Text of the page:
Humiliation, detention and beatings do NOT help children at school!

Published: April 4, 2014
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If you come across children who lack the ability to learn fast, try to help them by giving them some extra time instead of insulting them and making them feel even worse.

If you come across children who lack the ability to learn fast, try to help them by giving them some extra time instead of insulting them and making them feel even worse. If you come across children who lack the ability to learn fast, try to help them by giving them some extra time instead of insulting them and making them feel even worse.

The environment in some Pakistani schools, particularly, government schools, is uncivilised at best and tyrannical at worst. While studying Psychology, I was compelled to look back at events from my childhood and school days.

There were times in school when a few of my fellow students were mistreated by their teachers and class mates. Every class has a few students who are slightly slow at learning or grasping certain subjects or concepts. In my class, Zara was one such girl. She was mistreated by each and every teacher along with all the students in the class only because she was unable to grasp concepts quickly and could barely pass the exams.

As a result, she often found it difficult to get along with her class mates, perhaps, due to a lack of confidence and a shattered self image. There were countless times when teachers would lecture her, pick on her simply out of habit, scold her for no apparent reason or throw her notebook on the floor. They would even hit her with the notebook sometimes.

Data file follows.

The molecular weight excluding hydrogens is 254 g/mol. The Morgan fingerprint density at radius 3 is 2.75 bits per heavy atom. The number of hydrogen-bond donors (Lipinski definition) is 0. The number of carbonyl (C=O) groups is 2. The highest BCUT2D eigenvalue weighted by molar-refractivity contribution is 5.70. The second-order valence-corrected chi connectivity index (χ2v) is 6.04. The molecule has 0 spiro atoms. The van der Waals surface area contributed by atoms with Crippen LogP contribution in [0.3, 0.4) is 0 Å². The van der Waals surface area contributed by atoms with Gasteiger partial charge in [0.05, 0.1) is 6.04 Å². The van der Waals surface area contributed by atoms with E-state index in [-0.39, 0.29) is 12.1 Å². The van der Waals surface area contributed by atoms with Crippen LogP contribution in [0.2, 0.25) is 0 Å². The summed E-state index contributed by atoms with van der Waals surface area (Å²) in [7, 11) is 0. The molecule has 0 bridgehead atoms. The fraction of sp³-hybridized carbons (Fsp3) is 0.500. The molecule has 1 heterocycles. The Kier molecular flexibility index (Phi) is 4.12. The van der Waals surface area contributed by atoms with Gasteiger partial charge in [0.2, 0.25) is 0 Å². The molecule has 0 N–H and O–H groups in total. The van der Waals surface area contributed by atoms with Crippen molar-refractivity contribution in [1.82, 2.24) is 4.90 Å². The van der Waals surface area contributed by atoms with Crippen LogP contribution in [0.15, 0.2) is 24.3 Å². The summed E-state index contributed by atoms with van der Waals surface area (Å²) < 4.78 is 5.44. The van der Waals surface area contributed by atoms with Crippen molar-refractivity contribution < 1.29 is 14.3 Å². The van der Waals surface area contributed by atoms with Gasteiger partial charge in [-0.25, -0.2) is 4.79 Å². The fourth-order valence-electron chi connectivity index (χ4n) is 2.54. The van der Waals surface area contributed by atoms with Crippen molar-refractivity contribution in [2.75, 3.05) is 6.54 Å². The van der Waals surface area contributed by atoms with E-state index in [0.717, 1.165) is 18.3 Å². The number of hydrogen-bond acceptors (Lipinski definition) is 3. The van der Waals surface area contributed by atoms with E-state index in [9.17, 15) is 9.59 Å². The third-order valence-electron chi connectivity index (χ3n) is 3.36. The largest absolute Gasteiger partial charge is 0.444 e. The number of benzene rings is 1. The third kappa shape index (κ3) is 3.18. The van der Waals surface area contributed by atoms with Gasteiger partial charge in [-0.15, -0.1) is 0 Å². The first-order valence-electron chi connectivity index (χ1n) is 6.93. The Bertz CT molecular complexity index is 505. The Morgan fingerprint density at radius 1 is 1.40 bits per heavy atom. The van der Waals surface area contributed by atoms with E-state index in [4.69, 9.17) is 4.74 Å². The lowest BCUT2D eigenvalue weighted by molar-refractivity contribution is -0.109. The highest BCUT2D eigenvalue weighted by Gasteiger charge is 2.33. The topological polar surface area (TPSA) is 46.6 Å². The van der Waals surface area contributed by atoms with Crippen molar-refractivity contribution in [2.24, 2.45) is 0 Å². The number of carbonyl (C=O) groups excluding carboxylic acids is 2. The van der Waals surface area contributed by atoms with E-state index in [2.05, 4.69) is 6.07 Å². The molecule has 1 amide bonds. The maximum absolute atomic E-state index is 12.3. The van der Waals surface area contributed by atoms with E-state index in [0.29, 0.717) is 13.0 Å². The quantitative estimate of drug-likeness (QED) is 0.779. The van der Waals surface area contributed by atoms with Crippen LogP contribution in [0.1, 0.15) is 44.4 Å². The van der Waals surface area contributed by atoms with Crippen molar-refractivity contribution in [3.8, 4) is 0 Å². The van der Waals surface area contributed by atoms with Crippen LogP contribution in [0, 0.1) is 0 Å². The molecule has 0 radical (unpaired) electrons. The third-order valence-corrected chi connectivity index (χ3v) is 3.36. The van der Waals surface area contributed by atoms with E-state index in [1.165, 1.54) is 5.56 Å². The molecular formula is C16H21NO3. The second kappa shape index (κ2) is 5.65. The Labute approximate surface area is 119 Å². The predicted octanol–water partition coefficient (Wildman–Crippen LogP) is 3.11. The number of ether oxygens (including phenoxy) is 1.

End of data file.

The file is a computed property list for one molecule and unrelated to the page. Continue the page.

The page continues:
In essence, these ‘guides, mentors and role models’ humiliated her in any and every way possible.

I don’t know why they did it; maybe it was an outlet for their personal frustrations. But whatever it was, I couldn’t understand how they could be so harsh, especially when it was their job to provide support and encouragement to their students.

And when the humiliation in class was over (for the time being), the teachers would send a note to Zara’s parents, requesting them to come to school for a meeting. In these meetings, they would tell her parents about her falling grades and her lack of attention and participation in class. All these meetings would invariably end with the teachers telling her parents to hire a tutor for her. I remember an incident when one teacher went so far as to call Zara’s younger sister and complained to her about Zara’s poor performance in a test. Imagine how ashamed and embarrassed this poor girl must have felt in front of her younger siblings at home.

What bothered me the most was that apart from Zara and a few other students, the teachers were not as strict with the rest of the class. They treated other students quite well and this, to me was quite ironic, because teachers are supposed to provide support and a pleasant atmosphere – an atmosphere which is conducive to learning – for all students.

I feel that it was this biased treatment of teachers which made Zara increasingly indifferent until there came a point in her life when she would not talk to anyone in the class. She stopped trying to explain herself or ‘give excuses’ as teachers would say. Eventually, she even resorted to simply smirking when teachers yelled at her or asked her a question. She had probably become immune to the treatment meted out to her.